Astronomers working with the Hubble Space Telescope have released the most detailed picture ever taken of a circumstellar debris disk viewed edge-on. It's the only picture we have of a protoplanetary disk with an actual planet orbiting within it.

Beta Pictoris is a 20-million-year old system located about 63 light-years from Earth. This star is in the main sequence stage of its evolution, surrounded by a disk of gas and dust that's slowly congealing into planets.


It also hosts a planet, called Beta Pictoris b, that features a mass between four and 11 Jupiter masses. Because the orbital period is so short — somewhere between 18 and 22 years — astronomers can track large changes in just a few years. Astronomers can thus study how the disk is being distorted by the planet, which is embedded within the protoplanetary disk.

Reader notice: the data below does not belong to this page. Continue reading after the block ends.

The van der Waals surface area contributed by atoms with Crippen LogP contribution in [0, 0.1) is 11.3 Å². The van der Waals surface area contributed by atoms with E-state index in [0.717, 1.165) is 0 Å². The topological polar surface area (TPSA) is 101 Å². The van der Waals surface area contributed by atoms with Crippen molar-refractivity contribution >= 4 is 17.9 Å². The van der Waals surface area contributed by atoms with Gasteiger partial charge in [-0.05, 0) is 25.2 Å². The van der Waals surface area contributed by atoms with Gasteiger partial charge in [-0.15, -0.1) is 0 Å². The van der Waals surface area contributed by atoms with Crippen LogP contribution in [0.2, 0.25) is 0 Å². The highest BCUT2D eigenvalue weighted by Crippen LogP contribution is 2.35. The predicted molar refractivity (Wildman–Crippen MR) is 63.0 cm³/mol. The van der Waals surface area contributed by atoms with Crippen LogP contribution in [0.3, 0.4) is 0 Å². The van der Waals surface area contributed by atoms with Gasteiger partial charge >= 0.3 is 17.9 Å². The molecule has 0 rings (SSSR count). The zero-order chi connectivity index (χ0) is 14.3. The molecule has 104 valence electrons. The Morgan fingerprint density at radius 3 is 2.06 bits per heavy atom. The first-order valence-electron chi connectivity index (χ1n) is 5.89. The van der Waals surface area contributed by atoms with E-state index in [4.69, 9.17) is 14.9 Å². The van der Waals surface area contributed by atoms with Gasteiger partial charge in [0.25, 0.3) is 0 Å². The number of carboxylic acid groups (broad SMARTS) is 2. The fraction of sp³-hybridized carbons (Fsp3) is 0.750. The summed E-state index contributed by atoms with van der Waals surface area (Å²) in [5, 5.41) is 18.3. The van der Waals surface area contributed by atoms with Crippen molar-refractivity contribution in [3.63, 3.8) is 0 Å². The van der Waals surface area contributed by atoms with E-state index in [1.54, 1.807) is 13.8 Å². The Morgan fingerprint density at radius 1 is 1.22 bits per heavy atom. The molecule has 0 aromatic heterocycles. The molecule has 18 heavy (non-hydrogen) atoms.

When comparing the image taken back in 1997, it's clear that little has changed in the disk dust distribution. This is surprising given that the entire structure is orbiting the star like a carousel. This suggests the disk's structure is smooth and continuous in the direction on the timescale of the planet's orbital period.


By the way, that black blotch in the center is what's called a coronagraph, which removes the glare of the central star so that the disk can be seen.

Much more at the Hubble Space Telescope news site.

Images: NASA, ESA, and D. Apai and G. Schneider (University of Arizona).